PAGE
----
Florence Marguerite Knoll Bassett was an American architect, interior designer, furniture designer, and entrepreneur who has been credited with revolutionizing office design and bringing modernist design to office interiors. Knoll and her husband, Hans Knoll, built Knoll Associates into a leader in the fields of furniture and interior design. She worked to professionalize the field of interior design, fighting against gendered stereotypes of the decorator. She is known for her open office designs, populated with modernist furniture and organized rationally for the needs of office workers. Her modernist aesthetic was known for clean lines and clear geometries that were humanized with textures, organic shapes, and colour.
Harry Mohr Weese was an American architect who had an important role in 20th century modernism and historic preservation. His brother, Ben Weese, is also a renowned architect.
The A. Alfred Taubman College of Architecture and Urban Planning at the University of Michigan offers the following degrees: Bachelor of Science in Architecture, Master of Architecture, Master of Science in Architecture, Master of Urban Planning, Master of Urban Design, and PhD programs.
The TWA Flight Center, also known as the Trans World Flight Center, is an airport terminal and hotel complex at New York City's John F. Kennedy International Airport (JFK). The original terminal building, or head house, operated as a terminal from 1962 to 2001 and was adaptively repurposed in 2017 as part of the TWA Hotel. The head house is partially encircled by a replacement terminal building completed in 2008, as well as by the hotel buildings. The head house and replacement terminal collectively make up JetBlue's JFK operations and are known as Terminal 5 or T5.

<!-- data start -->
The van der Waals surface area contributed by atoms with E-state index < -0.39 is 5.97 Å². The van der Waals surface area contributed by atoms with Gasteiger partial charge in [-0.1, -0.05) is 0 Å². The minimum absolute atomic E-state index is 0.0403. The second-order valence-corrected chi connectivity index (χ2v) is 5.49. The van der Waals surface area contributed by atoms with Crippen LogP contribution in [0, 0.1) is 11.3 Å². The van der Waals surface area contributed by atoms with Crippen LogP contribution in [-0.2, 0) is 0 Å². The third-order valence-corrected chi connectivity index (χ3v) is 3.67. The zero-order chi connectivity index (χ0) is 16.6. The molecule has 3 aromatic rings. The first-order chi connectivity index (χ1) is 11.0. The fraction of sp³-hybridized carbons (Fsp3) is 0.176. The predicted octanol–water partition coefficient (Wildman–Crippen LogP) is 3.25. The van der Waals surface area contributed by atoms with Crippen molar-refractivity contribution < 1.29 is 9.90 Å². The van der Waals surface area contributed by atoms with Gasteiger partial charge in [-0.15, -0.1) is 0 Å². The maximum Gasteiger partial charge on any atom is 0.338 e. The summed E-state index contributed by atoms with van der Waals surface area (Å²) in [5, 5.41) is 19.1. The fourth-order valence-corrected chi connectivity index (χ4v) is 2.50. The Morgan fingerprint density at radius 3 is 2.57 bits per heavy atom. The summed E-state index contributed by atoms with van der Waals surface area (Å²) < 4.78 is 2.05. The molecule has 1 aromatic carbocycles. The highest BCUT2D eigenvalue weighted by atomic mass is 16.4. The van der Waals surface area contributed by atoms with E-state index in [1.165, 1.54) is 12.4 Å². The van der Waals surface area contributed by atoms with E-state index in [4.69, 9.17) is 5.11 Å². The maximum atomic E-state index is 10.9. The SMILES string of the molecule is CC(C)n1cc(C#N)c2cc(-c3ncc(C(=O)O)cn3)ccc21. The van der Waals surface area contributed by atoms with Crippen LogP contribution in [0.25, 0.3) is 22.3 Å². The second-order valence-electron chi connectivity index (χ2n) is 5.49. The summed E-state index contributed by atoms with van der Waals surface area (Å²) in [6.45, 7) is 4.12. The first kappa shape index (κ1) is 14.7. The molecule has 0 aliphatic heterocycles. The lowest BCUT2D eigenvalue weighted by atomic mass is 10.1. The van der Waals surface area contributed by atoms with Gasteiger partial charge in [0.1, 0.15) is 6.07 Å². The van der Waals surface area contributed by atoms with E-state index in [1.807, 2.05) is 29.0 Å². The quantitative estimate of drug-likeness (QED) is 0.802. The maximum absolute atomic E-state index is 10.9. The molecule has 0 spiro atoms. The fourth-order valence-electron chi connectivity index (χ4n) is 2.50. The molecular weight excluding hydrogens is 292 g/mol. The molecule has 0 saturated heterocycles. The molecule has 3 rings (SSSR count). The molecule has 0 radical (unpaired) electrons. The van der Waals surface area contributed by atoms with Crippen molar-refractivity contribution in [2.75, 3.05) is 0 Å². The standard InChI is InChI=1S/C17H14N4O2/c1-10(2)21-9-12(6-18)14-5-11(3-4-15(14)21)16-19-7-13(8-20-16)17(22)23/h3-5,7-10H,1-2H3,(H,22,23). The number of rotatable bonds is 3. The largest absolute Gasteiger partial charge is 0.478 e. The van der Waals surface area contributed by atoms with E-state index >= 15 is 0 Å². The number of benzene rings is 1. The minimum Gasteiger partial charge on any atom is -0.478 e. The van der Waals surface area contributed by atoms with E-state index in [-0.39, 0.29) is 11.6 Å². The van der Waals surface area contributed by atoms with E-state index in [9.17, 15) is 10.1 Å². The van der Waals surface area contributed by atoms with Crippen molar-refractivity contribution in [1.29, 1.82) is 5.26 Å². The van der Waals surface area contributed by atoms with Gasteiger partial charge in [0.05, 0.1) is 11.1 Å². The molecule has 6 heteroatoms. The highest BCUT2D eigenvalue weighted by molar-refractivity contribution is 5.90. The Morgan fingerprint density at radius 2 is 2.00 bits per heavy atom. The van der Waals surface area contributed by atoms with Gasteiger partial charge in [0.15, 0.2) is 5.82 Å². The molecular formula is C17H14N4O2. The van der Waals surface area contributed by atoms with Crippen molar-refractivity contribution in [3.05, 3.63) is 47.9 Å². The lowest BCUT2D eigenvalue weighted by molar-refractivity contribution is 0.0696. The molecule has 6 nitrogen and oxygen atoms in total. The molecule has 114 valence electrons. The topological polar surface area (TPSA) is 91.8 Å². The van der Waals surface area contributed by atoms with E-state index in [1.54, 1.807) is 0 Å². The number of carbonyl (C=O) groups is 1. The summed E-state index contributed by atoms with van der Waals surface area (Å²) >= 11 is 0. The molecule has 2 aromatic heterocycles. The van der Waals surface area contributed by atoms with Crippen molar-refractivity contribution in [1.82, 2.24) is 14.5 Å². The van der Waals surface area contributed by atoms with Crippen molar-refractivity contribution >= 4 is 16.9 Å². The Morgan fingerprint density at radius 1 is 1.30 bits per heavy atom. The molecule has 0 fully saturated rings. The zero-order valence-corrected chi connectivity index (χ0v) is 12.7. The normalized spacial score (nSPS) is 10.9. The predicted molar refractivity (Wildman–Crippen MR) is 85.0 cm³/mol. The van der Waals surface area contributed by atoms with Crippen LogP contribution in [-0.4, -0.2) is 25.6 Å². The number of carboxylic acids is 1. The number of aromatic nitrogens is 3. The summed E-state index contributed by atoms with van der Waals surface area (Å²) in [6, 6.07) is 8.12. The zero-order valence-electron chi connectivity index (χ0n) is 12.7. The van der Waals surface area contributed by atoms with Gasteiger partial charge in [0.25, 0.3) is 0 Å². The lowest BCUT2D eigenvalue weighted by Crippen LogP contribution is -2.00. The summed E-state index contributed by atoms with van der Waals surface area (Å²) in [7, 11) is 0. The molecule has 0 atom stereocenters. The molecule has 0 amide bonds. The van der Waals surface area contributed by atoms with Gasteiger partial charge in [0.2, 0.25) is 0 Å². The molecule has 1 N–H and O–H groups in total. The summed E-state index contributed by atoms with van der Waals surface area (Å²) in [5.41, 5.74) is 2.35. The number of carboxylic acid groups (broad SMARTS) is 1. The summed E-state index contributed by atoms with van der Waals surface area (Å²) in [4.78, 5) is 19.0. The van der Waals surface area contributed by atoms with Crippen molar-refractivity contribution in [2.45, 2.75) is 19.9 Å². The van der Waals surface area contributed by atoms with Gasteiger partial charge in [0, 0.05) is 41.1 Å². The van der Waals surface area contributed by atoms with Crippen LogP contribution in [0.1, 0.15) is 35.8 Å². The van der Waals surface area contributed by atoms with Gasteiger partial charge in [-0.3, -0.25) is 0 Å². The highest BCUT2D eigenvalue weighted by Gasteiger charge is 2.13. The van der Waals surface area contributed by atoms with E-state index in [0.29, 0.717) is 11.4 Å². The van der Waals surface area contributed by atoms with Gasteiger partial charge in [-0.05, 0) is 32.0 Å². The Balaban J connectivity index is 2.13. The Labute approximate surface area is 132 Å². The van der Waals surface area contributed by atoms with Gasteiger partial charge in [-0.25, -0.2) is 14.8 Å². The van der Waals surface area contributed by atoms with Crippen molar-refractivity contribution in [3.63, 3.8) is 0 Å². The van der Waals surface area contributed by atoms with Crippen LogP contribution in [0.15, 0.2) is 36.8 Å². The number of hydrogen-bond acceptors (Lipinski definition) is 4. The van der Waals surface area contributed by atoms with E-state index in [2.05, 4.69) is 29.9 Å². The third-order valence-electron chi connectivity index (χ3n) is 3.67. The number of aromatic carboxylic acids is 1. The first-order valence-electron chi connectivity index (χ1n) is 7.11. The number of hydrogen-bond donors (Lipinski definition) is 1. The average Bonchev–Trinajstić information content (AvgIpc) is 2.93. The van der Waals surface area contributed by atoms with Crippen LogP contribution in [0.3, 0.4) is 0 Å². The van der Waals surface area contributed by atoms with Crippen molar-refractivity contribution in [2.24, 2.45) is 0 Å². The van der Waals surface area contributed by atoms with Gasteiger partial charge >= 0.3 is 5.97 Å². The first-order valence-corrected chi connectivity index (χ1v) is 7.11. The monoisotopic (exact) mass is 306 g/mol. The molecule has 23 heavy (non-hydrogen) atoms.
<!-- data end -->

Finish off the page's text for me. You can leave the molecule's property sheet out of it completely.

Knoll, Inc. is an American design firm that produces office systems, seating, files and storage, tables and desks, textiles (KnollTextiles), and accessories for the office, home, and higher education settings. The company manufactures furniture for the home by Ludwig Mies van der Rohe, Harry Bertoia, Florence Knoll, Frank Gehry, Charles Gwathmey, Maya Lin and Eero Saarinen under the company's KnollStudio division. Over 40 Knoll designs can be found in the permanent design collection of The Museum of Modern Art in New York City.